The matter proceeded to sentencing on this case and resentencing on other cases that defendant had pending, including a battery, an aggravated battery, and two charges of domestic battery. A presentence investigation report (PSI) was prepared. Of relevance to this appeal, the PSI indicated that the victim of one of the domestic batteries, Jeanny Ibarra, is the mother of defendant's three-year-old son. Ibarra told probation that defendant has not struck her since he completed the domestic violence program. Ibarra expressed her desire that defendant receive a lenient sentence so that her son could have a father. The PSI indicated that defendant has had an off and on relationship with Ibarra for the past six years. Defendant told probation that Ibarra is "his son's mother" and "his main girl" and that "he loves her to death." Defendant also told probation, however, that another woman is pregnant with his child and is expected to give birth to his son. Attached to the PSI was a written statement from defendant asking the trial judge to give him the minimum sentence and stating that he hoped to come out of prison a married man, prepared to work, and ready to take care of his family.

At the sentencing hearing, in determining the appropriate length of imprisonment to impose upon defendant, the trial judge made the following comments:

"Six to 30 is essentially what you're facing. Would six be enough? Thirty too much? Most people that commit murders don't get 30 years, and some don't even get 20. But you've been around. You're only 21. It seems like you've been around a long time before this Court. Some of these things are pretty petty when it comes down to it. I mean, you have two or three different girlfriends. You're hot or cold with them. They are either victims or witnesses, and then all of a sudden they're on your side and then they're not on your side. You play these girls like they're toys. And I think that, you know, you--you think that you own the world. You have never really been employed. I think maybe once for four or five months. You don't have a GED. From everything it looks here, you sell drugs. That's how you support yourself. It's a shame. You got little children that you fathered, and if you cared anything about them, first you would support them, but you don't. Public Aid supports them. So you haven't done much with your life.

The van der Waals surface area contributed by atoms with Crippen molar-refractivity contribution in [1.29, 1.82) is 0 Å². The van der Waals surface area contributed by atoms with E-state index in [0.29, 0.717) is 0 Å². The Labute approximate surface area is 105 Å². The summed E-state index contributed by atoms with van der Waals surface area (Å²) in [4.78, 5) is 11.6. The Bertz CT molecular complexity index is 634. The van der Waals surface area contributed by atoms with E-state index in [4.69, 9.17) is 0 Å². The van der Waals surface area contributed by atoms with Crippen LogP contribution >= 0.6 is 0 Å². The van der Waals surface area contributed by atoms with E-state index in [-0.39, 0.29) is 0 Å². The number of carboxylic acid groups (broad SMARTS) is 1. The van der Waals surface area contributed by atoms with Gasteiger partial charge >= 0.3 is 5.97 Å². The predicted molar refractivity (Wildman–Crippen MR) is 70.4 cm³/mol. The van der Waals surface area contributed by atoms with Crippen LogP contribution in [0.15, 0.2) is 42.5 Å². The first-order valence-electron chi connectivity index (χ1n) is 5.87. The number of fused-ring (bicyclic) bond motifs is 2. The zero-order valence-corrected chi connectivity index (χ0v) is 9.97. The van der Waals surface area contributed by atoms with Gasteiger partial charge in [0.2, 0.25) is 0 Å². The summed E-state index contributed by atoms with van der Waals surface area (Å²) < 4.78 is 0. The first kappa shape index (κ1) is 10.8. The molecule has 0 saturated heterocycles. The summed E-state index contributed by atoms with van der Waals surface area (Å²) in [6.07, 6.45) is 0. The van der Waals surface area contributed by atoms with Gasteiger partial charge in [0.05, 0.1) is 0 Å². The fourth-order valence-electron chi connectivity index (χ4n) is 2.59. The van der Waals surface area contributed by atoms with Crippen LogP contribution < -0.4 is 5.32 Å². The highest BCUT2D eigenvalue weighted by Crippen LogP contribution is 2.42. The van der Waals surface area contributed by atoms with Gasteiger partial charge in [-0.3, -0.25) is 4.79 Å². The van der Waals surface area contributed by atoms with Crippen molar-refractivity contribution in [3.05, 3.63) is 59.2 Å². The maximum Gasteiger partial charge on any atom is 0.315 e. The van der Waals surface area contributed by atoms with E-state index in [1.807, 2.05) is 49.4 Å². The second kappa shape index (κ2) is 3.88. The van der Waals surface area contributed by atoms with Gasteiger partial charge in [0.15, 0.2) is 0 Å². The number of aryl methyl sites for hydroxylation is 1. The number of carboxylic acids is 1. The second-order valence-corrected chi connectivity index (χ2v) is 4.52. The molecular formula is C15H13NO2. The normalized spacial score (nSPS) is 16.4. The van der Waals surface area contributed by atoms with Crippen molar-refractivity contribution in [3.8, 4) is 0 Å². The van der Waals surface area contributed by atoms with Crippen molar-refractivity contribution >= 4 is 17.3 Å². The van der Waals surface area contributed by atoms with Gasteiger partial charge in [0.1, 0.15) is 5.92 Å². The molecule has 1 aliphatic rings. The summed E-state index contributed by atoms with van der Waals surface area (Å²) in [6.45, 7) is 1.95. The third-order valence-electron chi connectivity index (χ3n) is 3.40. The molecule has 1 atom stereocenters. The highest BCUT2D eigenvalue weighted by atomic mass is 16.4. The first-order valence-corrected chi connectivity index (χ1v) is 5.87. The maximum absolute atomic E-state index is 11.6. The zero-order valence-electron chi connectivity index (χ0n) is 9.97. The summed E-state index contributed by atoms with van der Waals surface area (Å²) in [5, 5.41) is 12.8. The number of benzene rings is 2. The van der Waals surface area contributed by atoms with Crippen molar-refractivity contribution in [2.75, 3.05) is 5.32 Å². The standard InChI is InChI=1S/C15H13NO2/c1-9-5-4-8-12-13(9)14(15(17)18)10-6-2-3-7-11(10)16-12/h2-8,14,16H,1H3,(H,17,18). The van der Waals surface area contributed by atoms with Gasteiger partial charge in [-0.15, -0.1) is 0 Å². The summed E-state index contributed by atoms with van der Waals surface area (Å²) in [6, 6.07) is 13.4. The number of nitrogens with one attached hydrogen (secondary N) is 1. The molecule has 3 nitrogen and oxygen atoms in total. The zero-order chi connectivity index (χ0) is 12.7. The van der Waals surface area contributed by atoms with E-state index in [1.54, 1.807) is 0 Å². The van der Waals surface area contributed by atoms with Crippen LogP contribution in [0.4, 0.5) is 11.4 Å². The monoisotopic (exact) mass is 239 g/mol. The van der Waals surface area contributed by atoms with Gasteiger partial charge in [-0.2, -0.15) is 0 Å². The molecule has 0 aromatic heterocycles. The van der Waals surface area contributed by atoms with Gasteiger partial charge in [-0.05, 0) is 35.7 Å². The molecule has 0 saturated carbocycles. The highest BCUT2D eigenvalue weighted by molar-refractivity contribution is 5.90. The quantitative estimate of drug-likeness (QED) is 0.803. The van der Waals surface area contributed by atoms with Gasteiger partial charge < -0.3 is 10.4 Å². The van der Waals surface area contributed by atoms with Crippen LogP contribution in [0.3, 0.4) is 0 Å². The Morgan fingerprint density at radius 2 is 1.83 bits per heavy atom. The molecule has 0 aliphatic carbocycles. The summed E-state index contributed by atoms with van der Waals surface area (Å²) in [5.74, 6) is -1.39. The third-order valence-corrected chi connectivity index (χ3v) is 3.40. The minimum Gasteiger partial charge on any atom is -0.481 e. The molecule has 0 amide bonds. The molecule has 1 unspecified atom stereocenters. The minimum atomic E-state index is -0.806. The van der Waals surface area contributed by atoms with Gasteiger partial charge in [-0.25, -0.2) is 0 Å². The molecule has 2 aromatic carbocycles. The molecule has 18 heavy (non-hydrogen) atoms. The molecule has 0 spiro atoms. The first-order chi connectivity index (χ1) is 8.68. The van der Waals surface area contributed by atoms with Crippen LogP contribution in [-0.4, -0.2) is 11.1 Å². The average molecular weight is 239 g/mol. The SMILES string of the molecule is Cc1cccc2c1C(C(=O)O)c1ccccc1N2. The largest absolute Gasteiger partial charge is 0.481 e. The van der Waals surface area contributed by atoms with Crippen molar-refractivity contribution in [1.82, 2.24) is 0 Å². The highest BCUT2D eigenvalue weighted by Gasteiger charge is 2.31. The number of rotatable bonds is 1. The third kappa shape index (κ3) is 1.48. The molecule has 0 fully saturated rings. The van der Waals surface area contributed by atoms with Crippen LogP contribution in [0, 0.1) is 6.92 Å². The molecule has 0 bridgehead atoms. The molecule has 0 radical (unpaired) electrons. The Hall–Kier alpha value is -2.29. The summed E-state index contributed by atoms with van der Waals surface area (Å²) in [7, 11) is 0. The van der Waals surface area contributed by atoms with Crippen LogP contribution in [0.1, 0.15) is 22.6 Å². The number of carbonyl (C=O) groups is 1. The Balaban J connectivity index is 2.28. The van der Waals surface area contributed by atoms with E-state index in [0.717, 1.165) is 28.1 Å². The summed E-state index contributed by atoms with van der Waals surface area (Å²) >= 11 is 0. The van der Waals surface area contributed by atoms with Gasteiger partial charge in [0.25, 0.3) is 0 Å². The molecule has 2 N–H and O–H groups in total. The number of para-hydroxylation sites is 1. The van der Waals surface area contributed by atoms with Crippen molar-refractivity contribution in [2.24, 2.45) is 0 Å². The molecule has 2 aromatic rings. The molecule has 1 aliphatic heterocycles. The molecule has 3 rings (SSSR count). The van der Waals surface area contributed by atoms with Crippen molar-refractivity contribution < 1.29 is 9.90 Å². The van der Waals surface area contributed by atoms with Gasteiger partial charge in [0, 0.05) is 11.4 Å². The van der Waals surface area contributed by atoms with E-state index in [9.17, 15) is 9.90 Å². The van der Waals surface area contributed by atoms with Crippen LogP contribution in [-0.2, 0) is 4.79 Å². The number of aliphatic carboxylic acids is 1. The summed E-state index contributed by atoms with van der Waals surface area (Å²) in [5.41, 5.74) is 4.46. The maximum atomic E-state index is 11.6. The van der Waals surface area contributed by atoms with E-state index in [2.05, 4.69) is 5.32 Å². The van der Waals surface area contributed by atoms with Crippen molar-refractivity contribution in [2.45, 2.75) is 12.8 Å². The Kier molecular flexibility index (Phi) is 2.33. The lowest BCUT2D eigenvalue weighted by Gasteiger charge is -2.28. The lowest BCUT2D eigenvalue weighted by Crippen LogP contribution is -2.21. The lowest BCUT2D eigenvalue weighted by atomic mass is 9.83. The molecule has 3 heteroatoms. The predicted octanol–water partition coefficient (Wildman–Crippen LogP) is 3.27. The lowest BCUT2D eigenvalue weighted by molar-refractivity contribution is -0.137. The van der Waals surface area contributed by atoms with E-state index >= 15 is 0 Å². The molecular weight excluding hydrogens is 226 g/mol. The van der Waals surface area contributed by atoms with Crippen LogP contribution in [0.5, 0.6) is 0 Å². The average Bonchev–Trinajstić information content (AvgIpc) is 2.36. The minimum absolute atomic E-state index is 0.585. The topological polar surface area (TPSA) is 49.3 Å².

You know, the Court--it probably sound like a broken record, but there's two things I look at. One is rehabilitation, can I rehabilitate Cantrelle Reed with the sentence. The other one is punishment. And by punishment, sometimes at least I keep you off the streets so you can't sell drugs again; you can't hurt people that supposedly love you.

So that's my predicament. Is six not enough? Is 30 too much? Only--only you would know. You've never been to prison before. It's not going to be a happy trip for you. You'll find out that there's people bigger and worse and badder than you. Right now you think you're king, and believe me, when you get back there, you won't be king."

The trial judge subsequently sentenced defendant to 12 years' imprisonment and ordered defendant to pay, among other things, a $3,000 mandatory drug assessment fee, a $200 street value fine, and a certain monetary assessment for the Violent Crime Victims Assistance Fund. At the conclusion of the sentencing hearing, the trial judge admonished defendant that he had a right to an appeal ...